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What’s going to be small about this weekend’s Small Press Expo? Most likely your bank account after you walk through the hundreds of cartoonists’ tables. Because when you say Small Press Expo, you need to link the first two words together—-it’s an expo for small presses, not just a diminutive expo. And it’s grown markedly over the years. SPX (as it’s lovingly known) is a convention set up two decades ago to highlight independent, alternative, and minicomic publishers and creators. This year’s edition is the hugest yet, as head poobah Warren Bernard has increased the table count by 33 percent, bringing the total to 280 tables.
Don’t expect costumes, but scheduled appearances from big-name cartoonists include Jeff Smith (whose Bone was the breakthrough graphic novel series for the tween crowd), the New Yorker’s feminist cartoonist Liza Donnelley, Israel’s Rutu Modan (whose new book The Property covers an elderly Jewish woman’s return to Warsaw), “high art” darling Gary Panter, Canada’s dapper man-out-of-time Seth, and even civil rights icon and Georgia congressman John Lewis, who co-authored the autobiographical graphic novel March.
While Smith’s latest sci-fi graphic novel Rasl isn’t for kids, there will be plenty of other books for children. All-age favorites Frank Cammuso, Raina Telgemeier, and Gene Yang should appeal to the young crowd. One could even do a New Yorker-centric tour of the floor, collecting autographs from Jaime Hernandez, Adrian Tomine, Michael Kupperman, R. Sikoryak, Donnelly, Seth, and Panter.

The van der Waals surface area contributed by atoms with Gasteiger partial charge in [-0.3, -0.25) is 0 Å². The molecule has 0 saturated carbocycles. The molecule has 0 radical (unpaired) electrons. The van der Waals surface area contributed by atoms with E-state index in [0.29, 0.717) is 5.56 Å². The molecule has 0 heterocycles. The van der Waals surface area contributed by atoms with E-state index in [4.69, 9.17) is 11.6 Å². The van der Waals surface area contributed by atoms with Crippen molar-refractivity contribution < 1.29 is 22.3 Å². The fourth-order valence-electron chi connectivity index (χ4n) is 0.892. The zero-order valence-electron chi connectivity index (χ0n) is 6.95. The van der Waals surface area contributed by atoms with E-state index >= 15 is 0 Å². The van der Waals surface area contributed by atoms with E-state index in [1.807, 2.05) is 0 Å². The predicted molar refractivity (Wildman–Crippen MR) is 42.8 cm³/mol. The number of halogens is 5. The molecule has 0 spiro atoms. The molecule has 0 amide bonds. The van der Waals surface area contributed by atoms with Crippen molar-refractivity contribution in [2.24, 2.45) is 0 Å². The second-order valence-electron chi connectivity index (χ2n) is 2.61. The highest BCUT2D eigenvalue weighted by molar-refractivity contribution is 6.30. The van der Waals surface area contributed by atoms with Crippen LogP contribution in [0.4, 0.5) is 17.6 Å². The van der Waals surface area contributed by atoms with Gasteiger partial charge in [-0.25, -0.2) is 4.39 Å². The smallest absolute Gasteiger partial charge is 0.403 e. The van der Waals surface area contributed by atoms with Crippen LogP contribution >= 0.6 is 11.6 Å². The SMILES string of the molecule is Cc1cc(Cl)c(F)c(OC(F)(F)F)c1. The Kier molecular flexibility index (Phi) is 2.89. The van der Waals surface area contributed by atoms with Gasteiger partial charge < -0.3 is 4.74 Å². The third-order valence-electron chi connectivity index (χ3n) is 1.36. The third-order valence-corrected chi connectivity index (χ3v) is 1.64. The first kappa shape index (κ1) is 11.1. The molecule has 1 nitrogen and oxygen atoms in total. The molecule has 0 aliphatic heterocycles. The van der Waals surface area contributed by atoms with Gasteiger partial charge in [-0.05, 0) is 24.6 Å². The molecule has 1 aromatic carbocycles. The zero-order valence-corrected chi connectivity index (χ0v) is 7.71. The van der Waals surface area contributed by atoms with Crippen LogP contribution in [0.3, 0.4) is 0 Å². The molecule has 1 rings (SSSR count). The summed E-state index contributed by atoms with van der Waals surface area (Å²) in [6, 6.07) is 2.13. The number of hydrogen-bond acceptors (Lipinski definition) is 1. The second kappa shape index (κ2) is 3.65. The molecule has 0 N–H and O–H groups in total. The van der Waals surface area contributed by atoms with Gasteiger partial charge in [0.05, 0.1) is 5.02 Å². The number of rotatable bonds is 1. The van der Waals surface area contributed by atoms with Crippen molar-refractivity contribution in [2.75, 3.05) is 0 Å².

That’s not even all the big-name guests, and there are still scores of other cartoonists eager to chat you up and sell you the next “big” comic. In the online exhibitor listing, local cartoonists such as members of the D.C. Conspiracy are highlighted with a D.C. flag.
There will also be some great globe-spanning educational talks to pull you away from the floor longer than you might want, including one by Argentina’s Liniers and another one from Australia and New Zealand that includes ex-pat Popeye and Muppets’ cartoonist Roger Langridge.
The Ignatz Awards are voted on at the con, and given out on Saturday night. And getting in is cheap! Entry may cost less than the Metro ride there and back.
The Small Press Expo runs Sept. 14 to 15 at the Bethesda North Marriott Hotel and Conference Center, $10-$15.